Released by AIP in the U.S. in 1969 to limited markets, the show went national in 1971 (which is when I first saw it) and became a huge favorite here; bigger even than in it's country of origin. To help promote it, in 1970 AIP edited five episodes together (including the first and last) to create a made for T.V movie called Voyage Into Space (a real head scratcher of a title since the entire series took place on Earth). This provided the introduction to the show for many viewers (I was too young when the movie version first ran and caught it a couple of years later). For these fans, Voyage Into Space has become quite a cult item with many having even fonder memories of it in this incarnation than as a series.

Now, nearly forty years later and despite the inherent goofiness of it all, I can still watch Johnny Sokko and Voyage Into Space with the kind of (admittedly self conscious) thrill that could only be afforded by something with so strong a nostalgic value. Ah, sweet memories...

                                              **** / **** (Nostalgia Rating)

Friday, April 22, 2011

13 Poles From Shaolin (aka War of the Shaolin Temple)

                                                Director: Lin Dah Tsao
               Starring:  Chen Kin Cheung, Chan Kian Ching,  Chan Kian Ho, Mark Long

The year was 1987 and I found myself roaming around in my local mom and pop run video store (remember those?). As always, I checked out the martial arts section first. At that particular time, I was starting to get just a little burned out on Chinese kung fu movies, having watched nearly three hundered in the past two years alone. Plus, I had recently been burned by a few really lousy titles and wasn't in the mood to get burned again. But I learned that the store had a few new ones in this week (courtesy of Ocean Shores Video) and I figured I'd give them a glance. The one that caught my eye was titled War of the Shaolin Temple (which I later found out was originally titled 13 Poles From Shaolin). I decided to throw down my two bucks and bring it home. I'm glad I did.

Lensed in Taiwan in 1980, 13 Poles From Shaolin is a Sung Dynasty saga detailing a young fighter named Wang Ng Lung who retrieves the Sung Emperor's Seal from invading Manchu General Chao Ming and hides at Shaolin Temple. There he becomes a monk and learns martial arts, but gets no help from the head Abbott who wants nothing to do with ouside conflict. However, the Manchus aren't far behind. Chao Ming has been looking for a reason to destroy Shaolin and it's 3,000 fighting monks and sees this as a perfect opportunity.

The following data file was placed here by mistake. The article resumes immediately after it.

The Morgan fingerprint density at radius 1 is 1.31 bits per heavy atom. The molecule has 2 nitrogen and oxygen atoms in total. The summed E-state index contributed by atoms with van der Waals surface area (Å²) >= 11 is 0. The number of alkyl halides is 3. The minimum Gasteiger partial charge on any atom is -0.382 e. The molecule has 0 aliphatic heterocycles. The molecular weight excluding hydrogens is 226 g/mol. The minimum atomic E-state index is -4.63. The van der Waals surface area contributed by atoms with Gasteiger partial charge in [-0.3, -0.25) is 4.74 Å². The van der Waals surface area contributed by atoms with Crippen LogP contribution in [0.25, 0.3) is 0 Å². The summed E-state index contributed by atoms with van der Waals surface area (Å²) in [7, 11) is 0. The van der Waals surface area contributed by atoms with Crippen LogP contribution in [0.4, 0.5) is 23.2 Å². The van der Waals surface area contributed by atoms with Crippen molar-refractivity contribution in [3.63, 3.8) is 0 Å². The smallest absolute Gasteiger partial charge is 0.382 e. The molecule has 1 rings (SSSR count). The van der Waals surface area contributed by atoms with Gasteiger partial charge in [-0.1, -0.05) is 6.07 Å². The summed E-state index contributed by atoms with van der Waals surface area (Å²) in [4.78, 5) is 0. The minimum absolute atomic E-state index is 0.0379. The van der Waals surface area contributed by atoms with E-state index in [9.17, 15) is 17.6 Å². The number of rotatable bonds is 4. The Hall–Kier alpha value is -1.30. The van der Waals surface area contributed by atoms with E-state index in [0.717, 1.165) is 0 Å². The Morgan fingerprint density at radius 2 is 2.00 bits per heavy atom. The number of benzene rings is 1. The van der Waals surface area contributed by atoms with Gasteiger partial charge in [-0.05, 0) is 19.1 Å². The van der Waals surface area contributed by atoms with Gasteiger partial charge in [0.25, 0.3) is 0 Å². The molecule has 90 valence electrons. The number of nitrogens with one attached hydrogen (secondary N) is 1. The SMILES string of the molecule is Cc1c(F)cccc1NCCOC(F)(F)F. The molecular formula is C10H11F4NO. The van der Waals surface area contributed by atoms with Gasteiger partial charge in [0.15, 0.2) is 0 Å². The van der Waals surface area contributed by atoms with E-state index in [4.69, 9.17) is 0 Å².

Director Lin Dah Tsao takes this otherwise well worn story and infuses it with great pacing and a high energy level, making this one of the best independently made kung fu movies. The film deftly meshes it's basically very serious tone with comedic elements that do not exist for their own sake. This especially works during the sequence where our hero visits the "crazy monk", an ex Abbott who has gone rougue and spends his time in a cave mixing wine. Wang cleverly tricks him into teaching him his unique martial arts style. The scenes featuring the two of them are surprisingly charming and well handled. Sure, it veers into silliness, but not overly so.

Then there's the fight choreography. Simply put, this has some of the very best late seventies style kung fu fighting that I've seen. The forms are terrific and the battles are gripping. Chen Kin Cheung makes for a good hero and veteran genre fave Mark Long (Seven Grandmasters, Mystery of Chess Boxing) makes for a formidable villian. Aside from Long, most of the cast are made up of relative unknowns, but all are good actors and tremendous fighters. One exceptionally recognizable face is that of the late Chiang Sheng. Sheng apparently took a hiatus from the "Venom Mob" series and returned home to Taiwan to film a brief, but very welcome cameo.

Interestingly, this terrific low budget epic seems to have served as the basis for the film, The Shaolin Temple. This was The People's Republic of China's first martial arts film from 1981 and featured the debut of a very young Jet Li. Though that film has gone on to be revered among martial arts movie enthusists, I always found this bigger budgeted epic to be less impressive and entertaining then the film it was seemingly influenced by.

13 Poles From Shaolin (the title referring to a special group of staff weilding monks that our hero joins) is great, rousing entertainment. If you like your Shaolin tales, this one's as good as it gets.

                                                           ***1/2 / ****